• Detecting anomalies may be handled by a variety of techniques available to the user, e.g., mask testing and waveform histogram, and host processing. The disclosed techniques include the capability to intelligently decide which trigger detection method would best to show an infrequent event. For example, the trigger setup may use any trigger type available to the user such as runt, level, pulse width, sequence or other trigger types to trigger on the anomaly. Dead time is eliminated by using smart triggering to only acquire the desired anomaly.
  • Smart triggering may operate automatically, semi-automatically and manually. If used in conjunction with mask failures, an automatic mode may be used to detect anomalies in a sequence of (n) acquisitions and arrange trigger settings without user intervention. When in semi-automatic mode, the sequence of (n) acquisitions may be analyzed in accordance with user-defined signal threshold settings. Trigger settings may be set to only classify a violation as an anomaly when certain threshold criteria apply, similar to mask limit testing.
  • For explicit user intervention, manual mode can be utilized to allow the user to specify the number of (n) acquisitions. The user may manually inspect this acquisition history, e.g., stored in segmented memory, marking user-selected anomalies for smart triggering to process the necessary trigger settings.
  • FIG. 1 is a diagram of a test and measurement instrument (oscilloscope) 10 having a display 12 that is divided into a plurality of display areas or graticules 14, 16. The graticules or display areas 14, 16 are configured to graphically display at least one waveform 24, 26 and other graphical indicia 34, 36 for example axes, graphical information and text. The oscilloscope 10 also has a plurality of user controls 18 configured for user input and a plurality of electrical inputs 20 configured to receive test signals and the like. In this example, user controls 18 include a zoom input 17 (inner knob) and a pan input 19 (outer knob) configured to vary the zoom factor and pan position (zoom box position).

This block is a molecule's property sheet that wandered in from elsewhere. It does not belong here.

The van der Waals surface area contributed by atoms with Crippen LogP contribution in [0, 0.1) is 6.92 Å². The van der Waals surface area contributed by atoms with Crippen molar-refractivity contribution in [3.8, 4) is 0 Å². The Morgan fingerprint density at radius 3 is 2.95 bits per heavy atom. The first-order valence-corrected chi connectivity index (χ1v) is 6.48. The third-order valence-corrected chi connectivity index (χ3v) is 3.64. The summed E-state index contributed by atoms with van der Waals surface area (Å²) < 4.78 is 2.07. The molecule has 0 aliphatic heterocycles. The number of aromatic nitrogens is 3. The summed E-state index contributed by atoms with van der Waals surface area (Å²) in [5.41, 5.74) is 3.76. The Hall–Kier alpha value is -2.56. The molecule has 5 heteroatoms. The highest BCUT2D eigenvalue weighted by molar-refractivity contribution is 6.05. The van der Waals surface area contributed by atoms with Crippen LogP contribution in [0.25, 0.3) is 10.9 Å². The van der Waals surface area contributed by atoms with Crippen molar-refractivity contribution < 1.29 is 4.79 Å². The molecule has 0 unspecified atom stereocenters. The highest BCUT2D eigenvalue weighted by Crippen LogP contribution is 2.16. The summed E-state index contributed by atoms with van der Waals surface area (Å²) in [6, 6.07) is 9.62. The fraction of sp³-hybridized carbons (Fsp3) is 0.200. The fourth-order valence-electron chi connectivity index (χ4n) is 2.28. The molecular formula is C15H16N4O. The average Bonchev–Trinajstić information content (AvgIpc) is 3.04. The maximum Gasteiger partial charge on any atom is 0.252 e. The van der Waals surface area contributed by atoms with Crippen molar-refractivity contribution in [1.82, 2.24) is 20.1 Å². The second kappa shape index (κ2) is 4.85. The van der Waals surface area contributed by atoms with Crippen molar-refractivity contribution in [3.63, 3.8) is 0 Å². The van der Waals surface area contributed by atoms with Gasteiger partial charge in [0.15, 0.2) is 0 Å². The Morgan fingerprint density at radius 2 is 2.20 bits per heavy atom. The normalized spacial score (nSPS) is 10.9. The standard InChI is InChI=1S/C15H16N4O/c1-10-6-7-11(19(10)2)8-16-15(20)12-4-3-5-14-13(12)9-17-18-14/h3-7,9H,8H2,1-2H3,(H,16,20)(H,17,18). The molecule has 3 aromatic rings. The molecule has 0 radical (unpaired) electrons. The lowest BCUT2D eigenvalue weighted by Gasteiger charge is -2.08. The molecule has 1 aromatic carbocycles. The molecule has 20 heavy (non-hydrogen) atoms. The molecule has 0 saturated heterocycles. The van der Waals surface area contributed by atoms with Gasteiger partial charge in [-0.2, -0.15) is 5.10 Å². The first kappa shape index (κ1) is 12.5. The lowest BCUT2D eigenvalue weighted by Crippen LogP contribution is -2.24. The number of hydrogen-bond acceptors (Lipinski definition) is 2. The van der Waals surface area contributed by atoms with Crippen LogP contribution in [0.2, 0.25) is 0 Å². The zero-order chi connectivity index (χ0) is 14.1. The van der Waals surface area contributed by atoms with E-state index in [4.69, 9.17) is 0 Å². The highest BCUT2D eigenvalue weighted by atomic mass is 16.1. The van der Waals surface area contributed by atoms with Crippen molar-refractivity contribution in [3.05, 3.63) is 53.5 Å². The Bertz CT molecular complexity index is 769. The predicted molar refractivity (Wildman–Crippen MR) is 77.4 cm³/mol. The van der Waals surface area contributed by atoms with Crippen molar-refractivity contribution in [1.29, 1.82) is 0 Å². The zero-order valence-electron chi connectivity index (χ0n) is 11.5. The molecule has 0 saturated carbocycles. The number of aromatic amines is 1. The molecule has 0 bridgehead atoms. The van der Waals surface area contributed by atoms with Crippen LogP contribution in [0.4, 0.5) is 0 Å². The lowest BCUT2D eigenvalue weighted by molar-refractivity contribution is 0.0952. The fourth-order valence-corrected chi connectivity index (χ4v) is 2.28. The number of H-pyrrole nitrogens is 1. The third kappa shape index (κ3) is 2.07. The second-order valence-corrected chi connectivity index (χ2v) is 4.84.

• In this example, the oscilloscope 10 is implemented as a stand-alone unit with an acquisition system 21 including a processor 22 having an associated memory 23 configured for storage of program information and data. It should be understood that processor 22 may be coupled to additional circuitry, e.g., I/O, graphics generation hardware and the like. The processor 22 is configured to receive at least a portion of the inputs via the user controls 18. Analog to digital (A/D) converter 25 is configured to digitize signals received on electrical inputs 20. Trigger detector (trigger system) 27 provides timing signals for controlling the acquisition process as discussed below. A variety of triggering modes is disclosed in U.S. Pat. No. 7,191,079 which is incorporated herein in its entirety.
  • The processor 22 is also configured to generate at least a portion of the information displayed in the graticules 14, 16. It should be understood that the oscilloscope may be implemented using a variety of hardware and software including embodiments implemented using computing devices, e.g., desktop, laptop, tablet, smart phone or other computing devices, and that some of these systems may or may not provide or require a display device. A digitizer is an example of a system without a display or graticules.
  • FIG. 2 is a block diagram of an acquisition system 40 configured for improved rare anomaly triggering. The acquisition system 40 includes acquisition and signal history circuitry 42 configured to acquire a test signal and develop a signal history, detection circuitry 44 configured to use one or more detection methods to find an anomaly, an analysis engine 46 configured to analyze the detected anomaly, e.g., via a host processor, and trigger circuitry 48 which may be configured to trigger based on the detected anomaly.